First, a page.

Anyhow, there is hope for those out there that may be fed up with their life with NPD and want to take a new and more fulfilling path.

I suggested therapy to my NPD friend (before I knew that’s what he was) and he absolutely refused therapy he said he talked to his dad and therapy didn’t do anything for his dad so it would not do anything for him.

The bad news is most narcissists and psychopaths will never accept they have a problem, and they’ll never want to be treated.

Psychopaths don’t even feel that something’s wrong, and narcissists only think that people who don’t consent to being eviscerated are evil

Borderline personality disorder:

With Borderline personality disorder, we do know something is wrong with us. It’s just very hard to accept that you have a personality disorder and some people can’t reach the point of acceptance.

But they will be in the mental health system for some reason, depression, substance abuse, eating disorder. A good clinician can make an initial diagnosis of borderline and follow up with psychological testing to confirm. You can’t cure personality disorders, but the most difficult and most challenging personality disorder to have is BPD.

Response of BPD patient:

I’m 32, and I only found out about my Borderline personality disorder (BPD) diagnoses 8 months ago. The best way I can frame it (from my own experience) is that, one simply doesn’t know until they know. For me, I was in a horrible place and sought therapy. I thought I was depressed. It’s like you know/understand the things you feel/do can’t be normal as your friends don’t seem to be struggling at the same levels as you.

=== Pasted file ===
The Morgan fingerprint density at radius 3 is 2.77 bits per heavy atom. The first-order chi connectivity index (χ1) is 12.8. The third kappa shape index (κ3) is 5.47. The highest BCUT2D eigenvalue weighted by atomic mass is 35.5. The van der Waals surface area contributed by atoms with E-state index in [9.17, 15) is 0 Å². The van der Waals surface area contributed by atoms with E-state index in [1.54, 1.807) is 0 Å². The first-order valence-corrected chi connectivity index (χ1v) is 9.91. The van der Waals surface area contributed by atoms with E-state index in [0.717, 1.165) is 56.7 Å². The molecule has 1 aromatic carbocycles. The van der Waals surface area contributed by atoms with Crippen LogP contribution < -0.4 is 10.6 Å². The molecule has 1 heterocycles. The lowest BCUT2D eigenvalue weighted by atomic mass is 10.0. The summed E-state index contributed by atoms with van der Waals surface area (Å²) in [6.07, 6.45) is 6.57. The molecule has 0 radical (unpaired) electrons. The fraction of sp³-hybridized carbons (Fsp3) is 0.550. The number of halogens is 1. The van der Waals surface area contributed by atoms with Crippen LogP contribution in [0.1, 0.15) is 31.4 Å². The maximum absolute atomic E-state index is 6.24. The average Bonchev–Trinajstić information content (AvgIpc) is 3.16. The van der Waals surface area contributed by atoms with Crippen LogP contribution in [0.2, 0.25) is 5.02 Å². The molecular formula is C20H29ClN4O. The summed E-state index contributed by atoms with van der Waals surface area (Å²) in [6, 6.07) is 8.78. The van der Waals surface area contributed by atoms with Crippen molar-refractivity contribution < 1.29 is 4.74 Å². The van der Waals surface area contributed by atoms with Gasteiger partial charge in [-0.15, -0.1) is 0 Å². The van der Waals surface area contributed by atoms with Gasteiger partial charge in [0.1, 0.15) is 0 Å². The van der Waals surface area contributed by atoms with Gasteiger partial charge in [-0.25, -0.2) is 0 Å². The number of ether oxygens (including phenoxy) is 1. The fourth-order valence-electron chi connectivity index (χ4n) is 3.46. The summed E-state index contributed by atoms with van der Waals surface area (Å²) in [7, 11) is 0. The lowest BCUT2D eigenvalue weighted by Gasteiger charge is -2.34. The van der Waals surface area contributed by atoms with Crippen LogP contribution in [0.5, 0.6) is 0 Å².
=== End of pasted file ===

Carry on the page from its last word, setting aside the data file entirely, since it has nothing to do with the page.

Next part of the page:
In my case, I thought it was stress, or work, anxiety, or someone/something else making you think the way I was thinking. In retrospect it was cycles of the same patters for years.

You can’t simply think like a neurotypical when you aren’t one to begin with and it’s because what you’re going through is quite literally all you’ve known. You’ve grown with your emotional dysregulation. It becomes you, and you. It’s normal.

You simply can’t understand what you/who you are, until you the onion begins to peel. And even as the onion peels it only becomes more confusing. I expend massive amounts of energy simply trying to manage my thoughts, my reactions, others perception of me. It’s going to take years to sort out.

As a psychologist:

As a psychologist, I always thought the folks caught up in paranoia were the hardest to counsel because they are unable to trust even their therapist. Without that bond, they don’t open up or trust enough to make progress out of the paranoia.

I certainly pray that there is hope for people living with borderline personality disorder (BPD) and the other cluster B’s.

From my observation of a loved one with BPD, it’s a cruel condition to suffer, in it’s worst form. It takes over their life completely and without treatment the results are awful for them and the people around them.

Early diagnosis is necessary:

Much earlier diagnosis is needed too. In my people with BPD case, she wasn’t diagnosed until last year, by which time she had experienced some truly awful consequences which certainly wouldn’t have befallen her if she was at least in treatment and aware ten years earlier. Now she has to not only work on the original condition, which I understand requires a lot of effort.